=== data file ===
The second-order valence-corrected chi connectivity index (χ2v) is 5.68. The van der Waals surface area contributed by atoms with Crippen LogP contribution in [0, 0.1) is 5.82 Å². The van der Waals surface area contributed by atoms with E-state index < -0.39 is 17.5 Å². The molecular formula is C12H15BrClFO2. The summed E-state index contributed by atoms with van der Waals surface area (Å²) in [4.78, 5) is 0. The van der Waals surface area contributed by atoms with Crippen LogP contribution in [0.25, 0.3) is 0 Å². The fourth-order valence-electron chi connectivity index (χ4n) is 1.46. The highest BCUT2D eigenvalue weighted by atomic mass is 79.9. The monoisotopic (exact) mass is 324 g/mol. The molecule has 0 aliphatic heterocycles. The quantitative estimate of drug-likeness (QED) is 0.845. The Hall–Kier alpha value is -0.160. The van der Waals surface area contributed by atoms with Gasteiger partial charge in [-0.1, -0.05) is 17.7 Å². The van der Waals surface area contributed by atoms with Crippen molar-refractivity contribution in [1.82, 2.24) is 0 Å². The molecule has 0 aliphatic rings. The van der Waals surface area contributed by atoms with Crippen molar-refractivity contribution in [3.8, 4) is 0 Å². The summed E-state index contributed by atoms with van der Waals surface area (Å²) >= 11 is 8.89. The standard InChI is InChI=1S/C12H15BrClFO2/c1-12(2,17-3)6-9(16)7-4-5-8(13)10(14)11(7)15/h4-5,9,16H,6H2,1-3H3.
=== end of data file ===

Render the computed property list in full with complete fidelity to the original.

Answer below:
The second-order valence-corrected chi connectivity index (χ2v) is 5.68. The van der Waals surface area contributed by atoms with Crippen LogP contribution in [0, 0.1) is 5.82 Å². The van der Waals surface area contributed by atoms with E-state index < -0.39 is 17.5 Å². The molecular formula is C12H15BrClFO2. The summed E-state index contributed by atoms with van der Waals surface area (Å²) in [4.78, 5) is 0. The van der Waals surface area contributed by atoms with Crippen LogP contribution in [0.25, 0.3) is 0 Å². The fourth-order valence-electron chi connectivity index (χ4n) is 1.46. The highest BCUT2D eigenvalue weighted by atomic mass is 79.9. The monoisotopic (exact) mass is 324 g/mol. The molecule has 0 aliphatic heterocycles. The quantitative estimate of drug-likeness (QED) is 0.845. The Hall–Kier alpha value is -0.160. The van der Waals surface area contributed by atoms with Gasteiger partial charge in [-0.1, -0.05) is 17.7 Å². The van der Waals surface area contributed by atoms with Crippen molar-refractivity contribution in [1.82, 2.24) is 0 Å². The molecule has 0 aliphatic rings. The van der Waals surface area contributed by atoms with Crippen molar-refractivity contribution in [3.8, 4) is 0 Å². The summed E-state index contributed by atoms with van der Waals surface area (Å²) >= 11 is 8.89. The standard InChI is InChI=1S/C12H15BrClFO2/c1-12(2,17-3)6-9(16)7-4-5-8(13)10(14)11(7)15/h4-5,9,16H,6H2,1-3H3.